My clients are always asking for things like a contact form, a poll, an opt-in form and I don't want to clutter my Rails app for these "micro-apps". I thought it would be smart if I could create a repo with a CloudFormation template that I could then fork for each use-case. If I needed to make minor adjustments I would just push to the forked repo and the changes would automatically deploy.
So I set out to create this golden CloudFormation template that would set up:
- A DymanmoDB table - to store the data
- An SNS Topic - to email when someone used the form
- An APIGateway - a way to trigger the lambda function
- A Lambda Function - to store the submitted data and send me an email
- A S3 bucket - store a js file that would be an embeddable script
- CloudFront - serve the js file
- CodePipeline - automatically build and deploy the changes
A weekend project became a week-long death march into configuration hell. I do plan to do a tutorial on how I built said golden template but I wanted to share what I thought could save someone else significant time creating their own golden CloudFormation Template
AWS CodeStar is a glorified dashboard for pre-made CloudFormation templates that set up various deployment configurations with CodePipeline. I personally would never use AWS CodeStar because I don't need to add another layer to the onion of complexity.
However. What I did find useful was the templates themselves. It's very hard online to find good CloudFormation templates that setup CodePipeline to deploy Lambda functions.
I would suggest spinning up a CodeStar project and then go over to CloudFormation service and then download the template. It will save you hours figuring how to compose the stages for your pipeline.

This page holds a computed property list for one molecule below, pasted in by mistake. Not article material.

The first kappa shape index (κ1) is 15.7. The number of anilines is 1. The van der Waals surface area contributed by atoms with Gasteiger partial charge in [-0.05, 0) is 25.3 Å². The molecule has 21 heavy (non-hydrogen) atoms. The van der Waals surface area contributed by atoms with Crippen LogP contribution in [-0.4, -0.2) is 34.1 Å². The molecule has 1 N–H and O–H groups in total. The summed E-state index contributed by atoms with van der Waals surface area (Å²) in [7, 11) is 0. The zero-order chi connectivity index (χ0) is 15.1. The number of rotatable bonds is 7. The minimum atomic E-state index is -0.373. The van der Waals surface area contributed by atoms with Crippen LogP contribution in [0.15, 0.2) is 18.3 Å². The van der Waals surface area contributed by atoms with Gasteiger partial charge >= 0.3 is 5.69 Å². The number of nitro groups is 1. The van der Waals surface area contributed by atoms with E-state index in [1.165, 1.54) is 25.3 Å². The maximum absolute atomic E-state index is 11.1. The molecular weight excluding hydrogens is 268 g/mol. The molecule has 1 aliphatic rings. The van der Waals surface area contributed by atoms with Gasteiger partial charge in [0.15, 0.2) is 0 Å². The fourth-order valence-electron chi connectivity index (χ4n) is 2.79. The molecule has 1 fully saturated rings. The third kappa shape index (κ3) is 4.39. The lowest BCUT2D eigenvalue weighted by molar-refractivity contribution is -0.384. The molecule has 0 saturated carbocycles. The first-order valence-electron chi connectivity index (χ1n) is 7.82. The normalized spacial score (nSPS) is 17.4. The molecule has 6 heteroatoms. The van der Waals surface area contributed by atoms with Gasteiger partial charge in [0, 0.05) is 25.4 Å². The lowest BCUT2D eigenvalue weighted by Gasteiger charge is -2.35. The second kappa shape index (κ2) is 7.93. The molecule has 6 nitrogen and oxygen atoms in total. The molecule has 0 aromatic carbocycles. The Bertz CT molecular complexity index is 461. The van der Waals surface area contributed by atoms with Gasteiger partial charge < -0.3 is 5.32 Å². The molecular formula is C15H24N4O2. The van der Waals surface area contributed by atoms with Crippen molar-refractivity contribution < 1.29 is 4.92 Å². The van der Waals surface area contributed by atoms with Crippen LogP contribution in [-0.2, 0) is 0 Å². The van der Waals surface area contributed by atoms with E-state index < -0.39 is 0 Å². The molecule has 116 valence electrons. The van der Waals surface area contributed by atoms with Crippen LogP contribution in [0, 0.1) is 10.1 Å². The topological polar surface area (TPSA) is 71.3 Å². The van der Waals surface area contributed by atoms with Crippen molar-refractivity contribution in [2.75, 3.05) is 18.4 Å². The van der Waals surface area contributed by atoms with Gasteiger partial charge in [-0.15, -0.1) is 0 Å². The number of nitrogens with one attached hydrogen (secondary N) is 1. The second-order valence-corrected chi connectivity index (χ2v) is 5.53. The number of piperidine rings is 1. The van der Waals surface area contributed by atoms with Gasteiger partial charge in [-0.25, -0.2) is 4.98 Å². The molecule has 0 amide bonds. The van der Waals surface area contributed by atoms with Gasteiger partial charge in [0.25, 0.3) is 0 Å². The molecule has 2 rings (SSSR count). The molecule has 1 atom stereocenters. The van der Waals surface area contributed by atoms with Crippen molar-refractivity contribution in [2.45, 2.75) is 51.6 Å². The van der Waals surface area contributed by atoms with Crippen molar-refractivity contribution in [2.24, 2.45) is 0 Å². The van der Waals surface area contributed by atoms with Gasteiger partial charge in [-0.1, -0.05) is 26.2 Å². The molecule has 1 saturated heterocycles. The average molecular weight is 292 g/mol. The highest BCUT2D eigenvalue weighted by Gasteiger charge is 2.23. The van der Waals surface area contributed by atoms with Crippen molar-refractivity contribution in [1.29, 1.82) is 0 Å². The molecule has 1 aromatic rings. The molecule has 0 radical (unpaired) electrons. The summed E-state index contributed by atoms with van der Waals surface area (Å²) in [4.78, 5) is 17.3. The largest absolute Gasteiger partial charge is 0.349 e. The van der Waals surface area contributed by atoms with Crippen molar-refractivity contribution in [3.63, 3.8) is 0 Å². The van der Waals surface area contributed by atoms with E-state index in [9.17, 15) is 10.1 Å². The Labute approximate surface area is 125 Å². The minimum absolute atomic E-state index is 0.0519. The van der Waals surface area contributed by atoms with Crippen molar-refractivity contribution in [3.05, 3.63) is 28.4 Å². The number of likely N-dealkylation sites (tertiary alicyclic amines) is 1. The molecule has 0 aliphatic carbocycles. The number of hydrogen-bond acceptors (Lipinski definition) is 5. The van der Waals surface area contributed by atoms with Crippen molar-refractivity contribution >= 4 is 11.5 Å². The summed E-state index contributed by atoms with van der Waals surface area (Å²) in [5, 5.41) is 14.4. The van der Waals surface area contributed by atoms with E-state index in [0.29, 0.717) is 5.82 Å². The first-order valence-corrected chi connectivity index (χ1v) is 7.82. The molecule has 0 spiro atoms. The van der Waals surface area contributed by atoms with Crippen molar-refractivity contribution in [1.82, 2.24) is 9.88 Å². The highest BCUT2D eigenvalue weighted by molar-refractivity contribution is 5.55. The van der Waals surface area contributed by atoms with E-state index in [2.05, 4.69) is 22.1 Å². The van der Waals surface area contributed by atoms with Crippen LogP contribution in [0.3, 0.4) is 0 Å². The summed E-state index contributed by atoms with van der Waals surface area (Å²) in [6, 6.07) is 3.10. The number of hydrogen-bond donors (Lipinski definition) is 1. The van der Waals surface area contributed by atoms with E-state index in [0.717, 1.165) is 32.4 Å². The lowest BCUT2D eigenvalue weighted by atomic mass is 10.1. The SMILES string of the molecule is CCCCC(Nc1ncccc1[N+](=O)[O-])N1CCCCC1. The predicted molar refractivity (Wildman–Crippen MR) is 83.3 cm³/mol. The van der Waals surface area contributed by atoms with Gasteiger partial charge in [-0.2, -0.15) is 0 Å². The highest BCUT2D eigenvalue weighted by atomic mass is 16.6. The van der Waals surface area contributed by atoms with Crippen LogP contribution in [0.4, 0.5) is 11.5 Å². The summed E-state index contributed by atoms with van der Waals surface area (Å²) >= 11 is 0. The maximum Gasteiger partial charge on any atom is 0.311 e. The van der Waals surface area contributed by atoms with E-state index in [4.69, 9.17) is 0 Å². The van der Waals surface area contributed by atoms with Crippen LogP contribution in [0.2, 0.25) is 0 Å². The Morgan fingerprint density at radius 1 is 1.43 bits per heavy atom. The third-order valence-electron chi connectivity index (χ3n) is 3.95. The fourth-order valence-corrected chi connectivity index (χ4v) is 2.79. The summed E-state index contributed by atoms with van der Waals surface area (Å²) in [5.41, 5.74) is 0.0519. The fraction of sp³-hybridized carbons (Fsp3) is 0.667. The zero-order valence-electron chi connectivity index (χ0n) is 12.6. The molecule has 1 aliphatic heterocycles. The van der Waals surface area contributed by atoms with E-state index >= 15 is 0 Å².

When you setup CodePipeline to deploy a lambda function you add a Deploy stage and you would think that you would want to add CodeDeploy. What you actually do is deploy a SAM CloudFormation template that will automatically setup CodeDeploy and deploy your Lambda function.
All AWS tutorials/resources will tell you to use a SAM (Serverless Application Model) template. SAM is just a less verbose way to configure a CloudFormation template. SAM can be frustrating for various reasons:
- it will create more resources than you may want
- SAM has several limitations so you have to, in the end, use a CloudFormation template
- there's lots of magic happening, which can make things confusing
All SAM does is transforms your template into the full verbose CloudFormation template. You can view the output under the Template tab for the stack and select processed template. Then I use an online service to convert the json to yaml for readability. Reading the processed template makes it easier to debug obscure errors since you have a better idea of what's being created.
When you create a CloudFormation template to create a CodePipeline for a Lambda function you'll end up with two stacks. The second one being the lambda itself. When you need to delete your stacks because you are fine-tuning or debugging the process you best delete them in reverse order and wait for each to be deleted before the other.
The reason I say this is because if CodePipeline stack is deleted first you may end up with deleted resources such as roles and you'll see a DELETE_FAILED error from your stack. Save yourself the trouble and heed my advice
You may end up with the DELETE_FAILED error when deleting your stack.
It happens generally for two reasons:
- Your stack had an S3 bucket that it wanted to delete but the bucket was not empty.
- Your role no longer exists and your stack is trying to delete a resource that does not exist.
I always have to empty my S3 buckets before I delete my stacks which is tiring but that's just what you have to do.
For missing roles, you will have to delete your stack via the CLI and provide it with a role that exists.
This should be obvious but I didn't think myself to check the Github Issue on SAM to see template examples. Here I was able to find syntax configuration for SAM I could not find easily via AWS documentation.